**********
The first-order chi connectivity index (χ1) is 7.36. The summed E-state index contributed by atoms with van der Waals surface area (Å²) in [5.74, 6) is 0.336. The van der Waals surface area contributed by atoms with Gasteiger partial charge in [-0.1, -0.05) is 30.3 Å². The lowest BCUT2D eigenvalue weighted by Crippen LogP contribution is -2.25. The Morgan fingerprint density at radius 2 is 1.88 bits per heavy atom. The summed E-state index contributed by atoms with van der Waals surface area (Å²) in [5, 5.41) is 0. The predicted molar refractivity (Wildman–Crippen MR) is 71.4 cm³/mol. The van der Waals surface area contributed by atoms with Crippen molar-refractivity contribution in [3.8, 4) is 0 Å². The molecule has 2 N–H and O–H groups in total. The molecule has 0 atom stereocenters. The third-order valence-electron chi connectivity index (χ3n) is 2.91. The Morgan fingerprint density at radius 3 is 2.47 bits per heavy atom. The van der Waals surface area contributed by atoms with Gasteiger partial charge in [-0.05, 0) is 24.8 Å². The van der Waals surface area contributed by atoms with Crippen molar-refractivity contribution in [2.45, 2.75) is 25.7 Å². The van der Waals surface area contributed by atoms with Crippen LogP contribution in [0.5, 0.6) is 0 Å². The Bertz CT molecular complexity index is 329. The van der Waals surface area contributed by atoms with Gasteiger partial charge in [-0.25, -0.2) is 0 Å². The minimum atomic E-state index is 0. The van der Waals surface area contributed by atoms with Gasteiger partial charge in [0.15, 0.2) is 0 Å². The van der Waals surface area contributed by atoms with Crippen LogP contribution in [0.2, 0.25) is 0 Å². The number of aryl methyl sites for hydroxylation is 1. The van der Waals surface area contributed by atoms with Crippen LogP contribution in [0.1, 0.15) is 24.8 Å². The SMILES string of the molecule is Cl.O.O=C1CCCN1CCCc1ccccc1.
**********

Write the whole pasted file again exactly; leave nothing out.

The first-order chi connectivity index (χ1) is 7.36. The summed E-state index contributed by atoms with van der Waals surface area (Å²) in [5.74, 6) is 0.336. The van der Waals surface area contributed by atoms with Gasteiger partial charge in [-0.1, -0.05) is 30.3 Å². The lowest BCUT2D eigenvalue weighted by Crippen LogP contribution is -2.25. The Morgan fingerprint density at radius 2 is 1.88 bits per heavy atom. The summed E-state index contributed by atoms with van der Waals surface area (Å²) in [5, 5.41) is 0. The predicted molar refractivity (Wildman–Crippen MR) is 71.4 cm³/mol. The van der Waals surface area contributed by atoms with Crippen molar-refractivity contribution in [3.8, 4) is 0 Å². The molecule has 2 N–H and O–H groups in total. The molecule has 0 atom stereocenters. The third-order valence-electron chi connectivity index (χ3n) is 2.91. The Morgan fingerprint density at radius 3 is 2.47 bits per heavy atom. The van der Waals surface area contributed by atoms with Gasteiger partial charge in [-0.05, 0) is 24.8 Å². The van der Waals surface area contributed by atoms with Crippen molar-refractivity contribution in [2.45, 2.75) is 25.7 Å². The van der Waals surface area contributed by atoms with Crippen LogP contribution in [0.5, 0.6) is 0 Å². The Bertz CT molecular complexity index is 329. The van der Waals surface area contributed by atoms with Gasteiger partial charge in [-0.25, -0.2) is 0 Å². The minimum atomic E-state index is 0. The van der Waals surface area contributed by atoms with Gasteiger partial charge in [0.15, 0.2) is 0 Å². The van der Waals surface area contributed by atoms with Crippen LogP contribution in [0.2, 0.25) is 0 Å². The number of aryl methyl sites for hydroxylation is 1. The van der Waals surface area contributed by atoms with Crippen LogP contribution in [0.1, 0.15) is 24.8 Å². The SMILES string of the molecule is Cl.O.O=C1CCCN1CCCc1ccccc1.